Project description:Peripartum cardiomyopathy (PPCM) is the development of heart failure during late pregnancy to months postpartum with potential fatal outcome. However, the disease is not well-studied in Asia.We aimed to investigate the epidemiology and clinical outcomes of PPCM in Taiwan.Electronic medical records were retrieved from Taiwan National Health Insurance Research Database from 1997 to 2011. Patients with PPCM were separated into 3 groups based on the timing of diagnosis. Early: PPCM diagnosed first to ninth month of pregnancy. Traditional: PPCM diagnosed last month of pregnancy till fifth month post-delivery. Late: PPCM diagnosed sixth to twelfth month post-delivery. Primary outcomes defined as cardiac death, all-cause mortality, and major adverse cardiovascular events (MACE) within 1 year.A total of 3,506,081 deliveries during 1997 to 2011 were retrieved and 925 patients with PPCM were identified. Overall incidence of PPCM was 1:3,790 during the 15 years. Early, Traditional, and Late group each had 88, 742, and 95 patients. Cardiac death occurred in 31 patients, all-cause mortality in 72 patients, and MACE in 65 patients. Late group had 2- to 3-fold event rates in cardiac death, all-cause mortality, and MACE compared with Early and Traditional groups. Cumulative incidence showed significant differences for cardiac death (P?=?.0011), all-cause mortality (P?=?.0031), and MACE (P?=?.0014) among 3 groups. Multivariate Cox model showed Late group had significantly worse outcomes after adjusted for clinical variables compared with 2 other groups.Our study is the largest national cohort among Asian countries that showed timing of diagnosis of PPCM had different outcomes. Late diagnosis portended significantly increased morbidity and mortality, even after adjusted for clinical variables.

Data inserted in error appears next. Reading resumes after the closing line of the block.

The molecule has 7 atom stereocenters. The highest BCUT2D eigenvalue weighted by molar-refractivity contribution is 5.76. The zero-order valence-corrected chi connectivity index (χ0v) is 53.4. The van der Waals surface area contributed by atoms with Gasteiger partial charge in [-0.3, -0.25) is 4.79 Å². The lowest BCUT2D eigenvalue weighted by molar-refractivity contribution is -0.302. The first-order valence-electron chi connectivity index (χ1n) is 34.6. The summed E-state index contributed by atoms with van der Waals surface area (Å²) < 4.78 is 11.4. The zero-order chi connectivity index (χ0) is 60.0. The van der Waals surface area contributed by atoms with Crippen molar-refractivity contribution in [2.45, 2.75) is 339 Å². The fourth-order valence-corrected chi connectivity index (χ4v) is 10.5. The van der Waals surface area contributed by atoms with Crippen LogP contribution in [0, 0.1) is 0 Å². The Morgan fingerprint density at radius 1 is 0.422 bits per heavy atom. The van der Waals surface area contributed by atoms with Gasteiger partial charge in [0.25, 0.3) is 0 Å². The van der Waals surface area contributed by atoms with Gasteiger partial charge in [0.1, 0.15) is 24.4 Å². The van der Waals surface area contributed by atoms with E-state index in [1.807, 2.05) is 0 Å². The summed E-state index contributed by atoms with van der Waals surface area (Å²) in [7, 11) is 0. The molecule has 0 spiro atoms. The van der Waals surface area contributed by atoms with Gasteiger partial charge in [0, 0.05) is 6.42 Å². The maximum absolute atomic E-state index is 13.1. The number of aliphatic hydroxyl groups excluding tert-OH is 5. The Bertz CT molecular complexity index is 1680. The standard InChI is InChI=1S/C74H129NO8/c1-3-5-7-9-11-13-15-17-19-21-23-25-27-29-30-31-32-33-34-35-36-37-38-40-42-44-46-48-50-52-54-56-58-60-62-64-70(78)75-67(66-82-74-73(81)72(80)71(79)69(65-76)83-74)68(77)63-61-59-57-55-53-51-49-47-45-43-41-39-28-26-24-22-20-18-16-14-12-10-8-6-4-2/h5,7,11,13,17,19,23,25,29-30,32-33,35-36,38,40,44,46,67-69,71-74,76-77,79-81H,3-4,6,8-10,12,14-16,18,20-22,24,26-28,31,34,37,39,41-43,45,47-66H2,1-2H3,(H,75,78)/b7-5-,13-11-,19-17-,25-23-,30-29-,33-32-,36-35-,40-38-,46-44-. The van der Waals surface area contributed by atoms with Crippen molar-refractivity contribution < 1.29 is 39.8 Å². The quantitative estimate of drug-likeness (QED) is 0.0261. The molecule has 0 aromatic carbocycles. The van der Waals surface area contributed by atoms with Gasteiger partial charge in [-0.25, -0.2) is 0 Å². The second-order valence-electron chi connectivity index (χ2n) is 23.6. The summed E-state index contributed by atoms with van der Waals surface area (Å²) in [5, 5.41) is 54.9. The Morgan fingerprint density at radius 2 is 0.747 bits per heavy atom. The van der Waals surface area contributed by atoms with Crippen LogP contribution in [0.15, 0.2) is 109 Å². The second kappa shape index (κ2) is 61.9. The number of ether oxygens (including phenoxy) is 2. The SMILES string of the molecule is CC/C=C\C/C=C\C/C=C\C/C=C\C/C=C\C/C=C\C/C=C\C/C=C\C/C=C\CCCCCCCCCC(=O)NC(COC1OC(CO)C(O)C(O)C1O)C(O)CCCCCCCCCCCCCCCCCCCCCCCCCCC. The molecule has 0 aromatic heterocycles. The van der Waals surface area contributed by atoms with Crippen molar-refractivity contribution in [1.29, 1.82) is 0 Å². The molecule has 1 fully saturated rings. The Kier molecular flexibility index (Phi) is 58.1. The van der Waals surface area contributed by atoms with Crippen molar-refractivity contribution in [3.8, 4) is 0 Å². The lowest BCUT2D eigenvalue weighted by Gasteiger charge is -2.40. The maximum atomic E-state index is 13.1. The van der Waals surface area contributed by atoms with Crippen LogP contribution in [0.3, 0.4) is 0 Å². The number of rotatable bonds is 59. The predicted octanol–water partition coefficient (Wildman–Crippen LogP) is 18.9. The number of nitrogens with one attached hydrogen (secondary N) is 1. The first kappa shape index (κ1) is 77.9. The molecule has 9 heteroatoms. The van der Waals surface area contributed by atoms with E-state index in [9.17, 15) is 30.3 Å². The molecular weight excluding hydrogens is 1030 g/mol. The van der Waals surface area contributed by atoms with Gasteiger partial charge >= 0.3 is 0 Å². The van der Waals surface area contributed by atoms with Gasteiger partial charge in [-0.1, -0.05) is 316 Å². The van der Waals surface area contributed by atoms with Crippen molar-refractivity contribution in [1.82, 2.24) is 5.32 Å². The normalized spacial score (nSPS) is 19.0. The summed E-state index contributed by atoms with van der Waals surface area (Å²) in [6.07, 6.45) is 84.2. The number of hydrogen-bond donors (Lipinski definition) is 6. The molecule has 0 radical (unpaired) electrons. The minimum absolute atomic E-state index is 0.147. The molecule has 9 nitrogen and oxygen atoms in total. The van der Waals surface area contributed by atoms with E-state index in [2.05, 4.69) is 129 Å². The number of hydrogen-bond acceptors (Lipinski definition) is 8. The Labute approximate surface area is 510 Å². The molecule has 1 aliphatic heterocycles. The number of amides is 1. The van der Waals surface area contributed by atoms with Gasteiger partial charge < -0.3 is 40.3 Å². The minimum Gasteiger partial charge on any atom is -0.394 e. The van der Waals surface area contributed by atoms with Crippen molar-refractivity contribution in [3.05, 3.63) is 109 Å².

Project description:Pregnancy is associated with marked physiological changes challenging the cardiovascular system. Among the more severe pregnancy associated cardiovascular complications, peripartum cardiomyopathy (PPCM) is a potentially life-threatening heart disease emerging towards the end of pregnancy or in the first postpartal months in previously healthy women. A major challenge is to distinguish the peripartum discomforts in healthy women (fatigue, shortness of breath, and oedema) from the pathological symptoms of PPCM. Moreover, pregnancy-related pathologies such as preeclampsia, myocarditis, or underlying genetic disease show overlapping symptoms with PPCM. Difficulties in diagnosis and the discrimination from other pathological conditions in pregnancy may explain why PPCM is still underestimated. Additionally, underlying pathophysiologies are poorly understood, biomarkers are scarce and treatment options in general limited. Experience in long-term prognosis and management including subsequent pregnancies is just beginning to emerge. This review focuses on novel aspects of physiological and pathophysiological changes of the maternal cardiovascular system by comparing normal conditions, hypertensive complications, genetic aspects, and infectious disease in PPCM-pregnancies. It also presents clinical and basic science data on the current state of knowledge on PPCM and brings them in context thereby highlighting promising new insights in diagnostic tools and therapeutic approaches and management.